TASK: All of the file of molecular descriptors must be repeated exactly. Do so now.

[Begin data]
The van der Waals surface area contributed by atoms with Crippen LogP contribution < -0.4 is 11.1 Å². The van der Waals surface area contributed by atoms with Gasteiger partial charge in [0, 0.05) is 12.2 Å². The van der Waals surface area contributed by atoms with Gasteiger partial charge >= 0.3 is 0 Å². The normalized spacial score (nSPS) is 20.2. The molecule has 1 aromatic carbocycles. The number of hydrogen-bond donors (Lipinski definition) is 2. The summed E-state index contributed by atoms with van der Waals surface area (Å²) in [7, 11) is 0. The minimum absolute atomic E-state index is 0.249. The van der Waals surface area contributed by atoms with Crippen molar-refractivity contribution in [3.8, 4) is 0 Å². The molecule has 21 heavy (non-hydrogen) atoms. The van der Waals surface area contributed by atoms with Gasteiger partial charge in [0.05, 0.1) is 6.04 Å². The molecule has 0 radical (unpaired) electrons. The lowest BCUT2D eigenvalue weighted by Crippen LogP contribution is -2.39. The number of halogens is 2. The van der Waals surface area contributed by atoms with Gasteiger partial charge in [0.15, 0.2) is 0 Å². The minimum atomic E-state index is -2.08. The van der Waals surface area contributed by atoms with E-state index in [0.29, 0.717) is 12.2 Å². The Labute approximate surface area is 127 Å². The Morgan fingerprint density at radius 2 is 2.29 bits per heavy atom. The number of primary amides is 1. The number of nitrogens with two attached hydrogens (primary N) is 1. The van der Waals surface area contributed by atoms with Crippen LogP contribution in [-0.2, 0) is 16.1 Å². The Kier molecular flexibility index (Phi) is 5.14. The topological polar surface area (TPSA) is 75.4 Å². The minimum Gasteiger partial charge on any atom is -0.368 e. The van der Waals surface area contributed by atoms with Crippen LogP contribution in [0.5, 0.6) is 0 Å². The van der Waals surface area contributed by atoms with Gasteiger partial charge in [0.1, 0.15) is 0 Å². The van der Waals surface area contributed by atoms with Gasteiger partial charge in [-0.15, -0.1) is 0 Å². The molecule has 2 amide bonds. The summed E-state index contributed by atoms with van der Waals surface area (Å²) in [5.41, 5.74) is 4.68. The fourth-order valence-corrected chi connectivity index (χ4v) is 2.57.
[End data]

The van der Waals surface area contributed by atoms with Crippen LogP contribution < -0.4 is 11.1 Å². The van der Waals surface area contributed by atoms with Gasteiger partial charge in [0, 0.05) is 12.2 Å². The van der Waals surface area contributed by atoms with Gasteiger partial charge >= 0.3 is 0 Å². The normalized spacial score (nSPS) is 20.2. The molecule has 1 aromatic carbocycles. The number of hydrogen-bond donors (Lipinski definition) is 2. The summed E-state index contributed by atoms with van der Waals surface area (Å²) in [7, 11) is 0. The minimum absolute atomic E-state index is 0.249. The van der Waals surface area contributed by atoms with Crippen molar-refractivity contribution in [3.8, 4) is 0 Å². The molecule has 21 heavy (non-hydrogen) atoms. The van der Waals surface area contributed by atoms with Gasteiger partial charge in [0.05, 0.1) is 6.04 Å². The molecule has 0 radical (unpaired) electrons. The lowest BCUT2D eigenvalue weighted by Crippen LogP contribution is -2.39. The number of halogens is 2. The van der Waals surface area contributed by atoms with Gasteiger partial charge in [0.15, 0.2) is 0 Å². The minimum atomic E-state index is -2.08. The van der Waals surface area contributed by atoms with E-state index in [0.29, 0.717) is 12.2 Å². The Labute approximate surface area is 127 Å². The Morgan fingerprint density at radius 2 is 2.29 bits per heavy atom. The number of primary amides is 1. The number of nitrogens with two attached hydrogens (primary N) is 1. The van der Waals surface area contributed by atoms with Crippen LogP contribution in [-0.2, 0) is 16.1 Å². The Kier molecular flexibility index (Phi) is 5.14. The topological polar surface area (TPSA) is 75.4 Å². The minimum Gasteiger partial charge on any atom is -0.368 e. The van der Waals surface area contributed by atoms with Crippen LogP contribution in [0.5, 0.6) is 0 Å². The van der Waals surface area contributed by atoms with Gasteiger partial charge in [0.1, 0.15) is 0 Å². The van der Waals surface area contributed by atoms with Gasteiger partial charge in [-0.15, -0.1) is 0 Å². The molecule has 2 amide bonds. The summed E-state index contributed by atoms with van der Waals surface area (Å²) in [5.41, 5.74) is 4.68. The fourth-order valence-corrected chi connectivity index (χ4v) is 2.57.